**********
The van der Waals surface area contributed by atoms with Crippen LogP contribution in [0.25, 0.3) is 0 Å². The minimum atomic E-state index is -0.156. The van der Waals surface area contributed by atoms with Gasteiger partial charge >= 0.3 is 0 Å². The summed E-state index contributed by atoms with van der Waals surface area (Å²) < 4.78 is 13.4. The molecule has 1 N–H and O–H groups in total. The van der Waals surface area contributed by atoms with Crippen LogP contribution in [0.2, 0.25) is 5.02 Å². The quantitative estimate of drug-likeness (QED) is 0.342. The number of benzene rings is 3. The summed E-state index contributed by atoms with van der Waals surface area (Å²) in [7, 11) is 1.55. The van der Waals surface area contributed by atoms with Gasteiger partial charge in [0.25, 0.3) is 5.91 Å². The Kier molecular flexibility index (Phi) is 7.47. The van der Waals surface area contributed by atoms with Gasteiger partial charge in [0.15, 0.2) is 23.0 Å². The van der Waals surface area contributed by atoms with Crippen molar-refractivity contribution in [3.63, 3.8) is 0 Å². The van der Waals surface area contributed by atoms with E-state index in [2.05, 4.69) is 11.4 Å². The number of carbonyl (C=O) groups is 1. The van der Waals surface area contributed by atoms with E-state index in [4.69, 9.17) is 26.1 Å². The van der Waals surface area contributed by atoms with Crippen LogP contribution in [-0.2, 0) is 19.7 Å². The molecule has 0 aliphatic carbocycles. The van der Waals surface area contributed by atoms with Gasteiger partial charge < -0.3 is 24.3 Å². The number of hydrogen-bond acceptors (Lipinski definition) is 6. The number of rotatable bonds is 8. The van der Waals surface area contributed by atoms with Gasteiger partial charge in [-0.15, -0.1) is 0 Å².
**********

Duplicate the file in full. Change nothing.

The van der Waals surface area contributed by atoms with Crippen LogP contribution in [0.25, 0.3) is 0 Å². The minimum atomic E-state index is -0.156. The van der Waals surface area contributed by atoms with Gasteiger partial charge >= 0.3 is 0 Å². The summed E-state index contributed by atoms with van der Waals surface area (Å²) < 4.78 is 13.4. The molecule has 1 N–H and O–H groups in total. The van der Waals surface area contributed by atoms with Crippen LogP contribution in [0.2, 0.25) is 5.02 Å². The quantitative estimate of drug-likeness (QED) is 0.342. The number of benzene rings is 3. The summed E-state index contributed by atoms with van der Waals surface area (Å²) in [7, 11) is 1.55. The van der Waals surface area contributed by atoms with Gasteiger partial charge in [0.25, 0.3) is 5.91 Å². The Kier molecular flexibility index (Phi) is 7.47. The van der Waals surface area contributed by atoms with Gasteiger partial charge in [0.15, 0.2) is 23.0 Å². The van der Waals surface area contributed by atoms with Crippen molar-refractivity contribution in [3.63, 3.8) is 0 Å². The van der Waals surface area contributed by atoms with E-state index in [2.05, 4.69) is 11.4 Å². The number of carbonyl (C=O) groups is 1. The van der Waals surface area contributed by atoms with E-state index in [4.69, 9.17) is 26.1 Å². The van der Waals surface area contributed by atoms with Crippen LogP contribution in [-0.2, 0) is 19.7 Å². The molecule has 0 aliphatic carbocycles. The van der Waals surface area contributed by atoms with Gasteiger partial charge < -0.3 is 24.3 Å². The number of hydrogen-bond acceptors (Lipinski definition) is 6. The number of rotatable bonds is 8. The van der Waals surface area contributed by atoms with Gasteiger partial charge in [-0.15, -0.1) is 0 Å².